I’ve been haunted by this phrase for the better part of my life. I don’t remember the first time I heard it, but I do clearly remember my mom pointing to my younger sisters and warning me to be careful in every choice I made from what I did at home to what I did at school, to what I wore, to who I did or didn’t date…
“Now remember, there are 4 little girls watching your every move, the choices you make in life will directly effect them and how they live down the road.”
In retrospect, I’m pretty sure that’s not true, because as the typical parent-pleasing first born, I put my head down and tried my very best to never make a mistake. There was some safety in this, I avoided many pits that could have destroyed me, drinking, drugs, boys…but I also never really put my whole self out there, I always held a little back – my full voice caught in a vise of fear. Thanks to having a decent singing voice and early lessons, I landed the most of the lead roles in my high school dramas, but I always felt disconnected from my roles. I’m sure the directors wanted me to pull from somewhere deep, but I just couldn’t. I wanted to let my spirit fly, in music, in art, in dance or anything, but I never did, because it’s impossible to try to fly, if your goal is to never fall. Eventually I found a safety net in production – directing others to fly was so much easier and safer than doing it myself.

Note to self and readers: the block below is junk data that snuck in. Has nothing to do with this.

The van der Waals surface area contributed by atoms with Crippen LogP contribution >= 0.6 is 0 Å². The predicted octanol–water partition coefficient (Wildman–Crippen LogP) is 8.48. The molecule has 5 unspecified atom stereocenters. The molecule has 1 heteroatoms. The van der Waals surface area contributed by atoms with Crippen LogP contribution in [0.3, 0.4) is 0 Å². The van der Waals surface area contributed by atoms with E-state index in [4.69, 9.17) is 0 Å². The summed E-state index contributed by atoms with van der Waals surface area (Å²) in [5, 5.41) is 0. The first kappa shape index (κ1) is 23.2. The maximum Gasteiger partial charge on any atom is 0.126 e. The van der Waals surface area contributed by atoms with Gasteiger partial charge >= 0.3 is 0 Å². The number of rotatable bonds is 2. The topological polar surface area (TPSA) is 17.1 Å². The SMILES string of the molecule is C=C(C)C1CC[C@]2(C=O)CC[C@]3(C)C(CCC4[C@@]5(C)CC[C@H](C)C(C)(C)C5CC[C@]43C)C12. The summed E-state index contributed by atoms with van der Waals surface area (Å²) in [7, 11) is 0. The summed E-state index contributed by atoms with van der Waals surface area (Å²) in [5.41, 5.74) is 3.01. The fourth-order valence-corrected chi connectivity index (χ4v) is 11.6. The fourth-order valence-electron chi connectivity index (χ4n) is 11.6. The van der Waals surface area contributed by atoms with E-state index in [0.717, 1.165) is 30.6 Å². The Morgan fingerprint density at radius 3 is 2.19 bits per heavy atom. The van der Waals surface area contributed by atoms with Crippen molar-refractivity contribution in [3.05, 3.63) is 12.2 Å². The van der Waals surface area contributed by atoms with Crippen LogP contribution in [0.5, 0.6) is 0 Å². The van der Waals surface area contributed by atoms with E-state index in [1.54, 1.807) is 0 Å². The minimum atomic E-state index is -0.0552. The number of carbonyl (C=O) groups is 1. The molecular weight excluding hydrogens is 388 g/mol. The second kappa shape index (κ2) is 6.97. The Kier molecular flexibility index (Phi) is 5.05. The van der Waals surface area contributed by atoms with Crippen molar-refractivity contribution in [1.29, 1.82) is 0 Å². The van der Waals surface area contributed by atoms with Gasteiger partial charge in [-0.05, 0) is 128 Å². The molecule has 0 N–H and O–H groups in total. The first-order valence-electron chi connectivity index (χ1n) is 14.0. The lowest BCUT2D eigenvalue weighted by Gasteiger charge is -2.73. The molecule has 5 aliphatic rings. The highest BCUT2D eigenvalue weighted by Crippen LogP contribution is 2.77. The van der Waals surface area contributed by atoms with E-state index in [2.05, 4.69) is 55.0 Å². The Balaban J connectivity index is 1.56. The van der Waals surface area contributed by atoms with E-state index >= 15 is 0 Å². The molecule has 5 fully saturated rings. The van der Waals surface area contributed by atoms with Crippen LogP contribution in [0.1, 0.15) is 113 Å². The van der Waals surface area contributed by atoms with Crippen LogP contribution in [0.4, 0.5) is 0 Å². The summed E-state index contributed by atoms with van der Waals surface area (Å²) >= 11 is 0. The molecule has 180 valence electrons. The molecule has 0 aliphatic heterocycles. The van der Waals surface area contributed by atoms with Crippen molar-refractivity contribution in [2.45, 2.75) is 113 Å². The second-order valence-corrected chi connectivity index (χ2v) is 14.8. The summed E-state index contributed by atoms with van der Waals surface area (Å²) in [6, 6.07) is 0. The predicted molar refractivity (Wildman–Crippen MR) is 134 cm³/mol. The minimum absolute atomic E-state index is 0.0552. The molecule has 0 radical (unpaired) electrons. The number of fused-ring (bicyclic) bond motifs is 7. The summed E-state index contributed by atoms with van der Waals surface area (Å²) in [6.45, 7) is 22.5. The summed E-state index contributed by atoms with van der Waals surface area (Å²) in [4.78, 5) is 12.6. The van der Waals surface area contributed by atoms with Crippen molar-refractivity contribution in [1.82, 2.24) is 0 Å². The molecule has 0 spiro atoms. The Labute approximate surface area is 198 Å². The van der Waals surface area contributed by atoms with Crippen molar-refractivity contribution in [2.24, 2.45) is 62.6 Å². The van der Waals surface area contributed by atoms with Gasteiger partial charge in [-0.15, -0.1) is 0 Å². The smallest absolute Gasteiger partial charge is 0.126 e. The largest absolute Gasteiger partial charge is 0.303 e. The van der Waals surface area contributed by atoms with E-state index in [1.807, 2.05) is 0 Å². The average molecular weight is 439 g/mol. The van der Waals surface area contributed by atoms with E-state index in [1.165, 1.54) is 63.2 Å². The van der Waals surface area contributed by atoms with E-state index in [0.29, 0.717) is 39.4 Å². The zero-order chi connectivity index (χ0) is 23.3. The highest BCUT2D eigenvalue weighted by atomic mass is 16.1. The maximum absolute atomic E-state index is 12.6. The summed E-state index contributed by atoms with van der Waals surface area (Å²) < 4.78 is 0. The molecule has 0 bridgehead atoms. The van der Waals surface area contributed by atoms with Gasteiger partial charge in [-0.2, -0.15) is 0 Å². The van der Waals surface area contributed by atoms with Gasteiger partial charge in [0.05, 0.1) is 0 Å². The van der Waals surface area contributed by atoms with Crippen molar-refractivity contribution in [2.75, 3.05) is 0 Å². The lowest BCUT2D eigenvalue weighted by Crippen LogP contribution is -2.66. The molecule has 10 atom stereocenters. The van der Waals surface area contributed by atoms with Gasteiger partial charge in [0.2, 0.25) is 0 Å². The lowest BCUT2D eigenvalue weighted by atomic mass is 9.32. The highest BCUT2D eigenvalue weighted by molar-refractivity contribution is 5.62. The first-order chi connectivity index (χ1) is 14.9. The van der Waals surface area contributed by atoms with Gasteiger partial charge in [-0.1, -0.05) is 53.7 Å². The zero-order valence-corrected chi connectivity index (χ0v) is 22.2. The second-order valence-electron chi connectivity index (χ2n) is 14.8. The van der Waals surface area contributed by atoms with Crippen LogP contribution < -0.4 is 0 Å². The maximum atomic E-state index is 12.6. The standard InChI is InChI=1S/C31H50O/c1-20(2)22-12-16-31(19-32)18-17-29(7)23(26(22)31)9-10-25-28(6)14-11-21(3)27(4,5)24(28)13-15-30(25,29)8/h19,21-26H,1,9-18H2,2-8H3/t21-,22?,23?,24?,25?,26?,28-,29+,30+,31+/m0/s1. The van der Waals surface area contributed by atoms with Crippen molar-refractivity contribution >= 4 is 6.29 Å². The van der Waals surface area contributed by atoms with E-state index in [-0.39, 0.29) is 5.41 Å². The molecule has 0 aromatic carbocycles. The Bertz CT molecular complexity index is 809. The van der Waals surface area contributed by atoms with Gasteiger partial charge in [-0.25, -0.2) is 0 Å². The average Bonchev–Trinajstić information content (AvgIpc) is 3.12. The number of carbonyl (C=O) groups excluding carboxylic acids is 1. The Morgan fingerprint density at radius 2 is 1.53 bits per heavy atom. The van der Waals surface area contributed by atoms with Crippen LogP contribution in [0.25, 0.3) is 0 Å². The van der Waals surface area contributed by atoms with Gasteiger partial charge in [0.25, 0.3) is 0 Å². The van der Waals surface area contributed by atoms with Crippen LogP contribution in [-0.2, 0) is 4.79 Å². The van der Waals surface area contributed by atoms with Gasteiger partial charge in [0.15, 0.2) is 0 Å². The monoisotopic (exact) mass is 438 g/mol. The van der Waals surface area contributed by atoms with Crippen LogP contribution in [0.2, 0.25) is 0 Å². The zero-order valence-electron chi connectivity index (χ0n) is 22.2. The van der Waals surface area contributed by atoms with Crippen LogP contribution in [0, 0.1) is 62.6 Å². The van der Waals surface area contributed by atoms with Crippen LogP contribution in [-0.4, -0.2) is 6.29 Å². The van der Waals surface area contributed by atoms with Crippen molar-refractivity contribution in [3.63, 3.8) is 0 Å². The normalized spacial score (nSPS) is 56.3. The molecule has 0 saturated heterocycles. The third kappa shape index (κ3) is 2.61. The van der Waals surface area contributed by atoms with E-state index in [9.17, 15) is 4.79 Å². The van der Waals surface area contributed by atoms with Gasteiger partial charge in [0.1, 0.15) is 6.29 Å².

…and as for the example I set?…my sisters just pointed accusing fingers at me declaring that I set an impossible standard for them, and chose to do as they pleased regardless. So my choices just created a divide between us. Sometimes I felt very alone in my big family. I must note that I did make mistakes of course, and I grew through them, but I instinctively hid my failures in shame – thus increasing the gulf of separation. AND I never really learned how to fly… In fact I’m still not 100% sure that I chose the path I really wanted, or just what I thought was the best example to set. Regardless, I was on this path and it was a lesson that I would have to keep repeating again and again…
I left home for Bible college at 19 and was recruited in my second year to join the teaching staff in the music department, instead of pursuing university like I had planned. Soon after signing the contract the Dean of Students said,
“Now remember, you have to set an example to the other students, they are watching you and will use you as a bench mark…”
And so I put my head down and tried my very best to never make a mistake…and again, I found myself feeling very alone while surrounded by my peers… trying to grow while striving to never openly make a mistake. The worst part was that I learned that even when you try to not make any big mistakes…sometimes people can’t wait to see you fail…and sometimes they will make up lies about you, to tear you down. They will still misread your choices, and misunderstand situations they see you in and judge you unfairly if they want to. Since it is impossible to live through your twenties without failing, I also stumbled along in maturing…but again trying to hide my mistakes, the weight of them becoming an increasingly heavy burden to bear.
I did learn to know what a true friend looked like though, and I did learn to be the kind of friend to others that I wanted to have. I was rewarded with some amazing friends, who would carry me through the next cycle of the very same lesson…